Another fascinating connection here: continual interruption is correlated with stress, which is an epidemic today. Jackson again:

“This degree of interruption is correlated with stress and frustration and lowered creativity. That makes sense. When you’re scattered and diffuse, you’re less creative. When your times of reflection are always punctured, it’s hard to go deeply into problem-solving, into relating, into thinking….Interruptions are correlated with stress, and a cascade of stress hormones accompany that state of being. Stress, frustration and lowered creativity are pretty toxic.”

Give the article a quick read. If you don’t get interrupted first.

The danger of pedestals

Someone just forwarded me a meditation from Today, a family-oriented recovery meditation book from Hazelden. It contains great reminders about the importance of letting people be who they are, and not putting them on pedestals. Read on, as I’ll quote the meditation:

Because you’re not what I would have you be, I blind myself to who, in truth, you are.
–Madeleine L’Engle

Sometimes we expect far too much of the people around us, and because no one can ever live up to those expectations, we are almost always disappointed. But wouldn’t it be better if we just let go, and let people be who they are? Then we’d be able to see them as they are – with all their beauty and goodness in which we take joy, and with all their faults, which we can also see in ourselves.

When we have put someone up on a pedestal, sculpturing them to fit our needs and desires by smoothing out the rough edges and creating new curves here and there, we cannot see the real person underneath our work. All we see is the illusion we have created. That is denying the person’s real identity and is disrespectful. It’s much better for our friends and for ourselves if we drop our expectations and illusions, and accept them all just the way they are.

What unfair expectations do I have of others?

One of the greatest challenges for leaders – especially pastors – is that people bring into their relationships with us a powerful mixture of expectations and illusions about what an uber-spiritual person should be. They want to see us in a good light, because this affirms their faith … the leader of their spiritual community can serve to validate the power of that faith.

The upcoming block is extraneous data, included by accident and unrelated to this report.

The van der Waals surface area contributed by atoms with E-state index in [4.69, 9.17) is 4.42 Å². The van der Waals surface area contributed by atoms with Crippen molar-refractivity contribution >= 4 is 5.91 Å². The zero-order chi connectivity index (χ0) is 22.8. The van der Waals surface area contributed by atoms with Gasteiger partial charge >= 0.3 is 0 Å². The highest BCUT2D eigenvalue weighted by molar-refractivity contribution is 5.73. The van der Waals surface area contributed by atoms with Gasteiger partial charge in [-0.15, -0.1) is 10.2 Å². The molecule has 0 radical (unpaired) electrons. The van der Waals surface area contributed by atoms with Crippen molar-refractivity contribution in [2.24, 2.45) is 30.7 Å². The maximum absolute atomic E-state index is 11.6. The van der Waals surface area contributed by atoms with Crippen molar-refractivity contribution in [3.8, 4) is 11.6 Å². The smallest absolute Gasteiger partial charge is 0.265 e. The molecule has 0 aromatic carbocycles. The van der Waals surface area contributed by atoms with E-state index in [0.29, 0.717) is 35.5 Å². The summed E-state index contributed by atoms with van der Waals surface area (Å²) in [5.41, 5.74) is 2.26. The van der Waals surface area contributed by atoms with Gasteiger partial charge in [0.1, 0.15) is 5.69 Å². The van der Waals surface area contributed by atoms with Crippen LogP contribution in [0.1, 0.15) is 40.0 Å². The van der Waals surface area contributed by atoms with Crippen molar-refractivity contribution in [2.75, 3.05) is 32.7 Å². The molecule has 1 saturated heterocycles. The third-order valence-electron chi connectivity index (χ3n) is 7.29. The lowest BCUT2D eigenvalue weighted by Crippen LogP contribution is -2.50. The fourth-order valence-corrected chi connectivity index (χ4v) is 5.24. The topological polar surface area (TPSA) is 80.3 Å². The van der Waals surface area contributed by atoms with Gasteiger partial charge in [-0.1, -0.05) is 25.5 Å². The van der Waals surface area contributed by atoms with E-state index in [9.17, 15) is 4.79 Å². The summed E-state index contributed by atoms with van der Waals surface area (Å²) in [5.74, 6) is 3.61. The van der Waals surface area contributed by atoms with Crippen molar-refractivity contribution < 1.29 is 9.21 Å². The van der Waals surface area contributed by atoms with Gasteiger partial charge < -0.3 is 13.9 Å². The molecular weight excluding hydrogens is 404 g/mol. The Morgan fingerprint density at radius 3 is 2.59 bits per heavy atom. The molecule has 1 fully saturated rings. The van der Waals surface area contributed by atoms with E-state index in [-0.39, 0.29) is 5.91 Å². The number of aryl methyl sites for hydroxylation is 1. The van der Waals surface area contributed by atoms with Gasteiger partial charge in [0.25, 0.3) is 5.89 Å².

Continue reading The danger of pedestals

Facing Times of Stress and Change

Times of stress and change can present great opportunities for ministry, but also create great challenges. And what else can you say about the tough times we’re living in now, with our economic woes and fears of job losses? With every news headline sounding more alarming than the last, and doomsayers coming out of the woodwork, I was encouraged by a letter forwarded to me by consultant and speaker Alan Zimmerman. I’m going to quote him at length here, as there are some good reminders for all of us here.

I’ve been speaking on change for a long time…but there’s a new twist to the program. A lot of you are asking me how you can survive this brutal, unfair economic change that has been thrust upon us by other people’s stupidity. You are asking me to emphasize those resiliency strategies in my programs. So let me give you a few of those tips right now.

1. Doubt the doomsayers

And there are a lot of them out there. Perhaps you’ve seen the e-mail floating around the Internet that says little has changed for the better since 1980. It reported that 80% of the world’s people still live in substandard housing; 70% are unable to read, and 50% suffer from malnutrition.

Well that e-mail intrigued author Philip Yancey who wrote “Fearfully And Wonderfully Made.” He spent a great deal of time tracking down the statistics from authoritative sources … only to find out that e-mail is downright wrong. In fact, the world has made major strides in the last 30 years.

Continue reading Facing Times of Stress and Change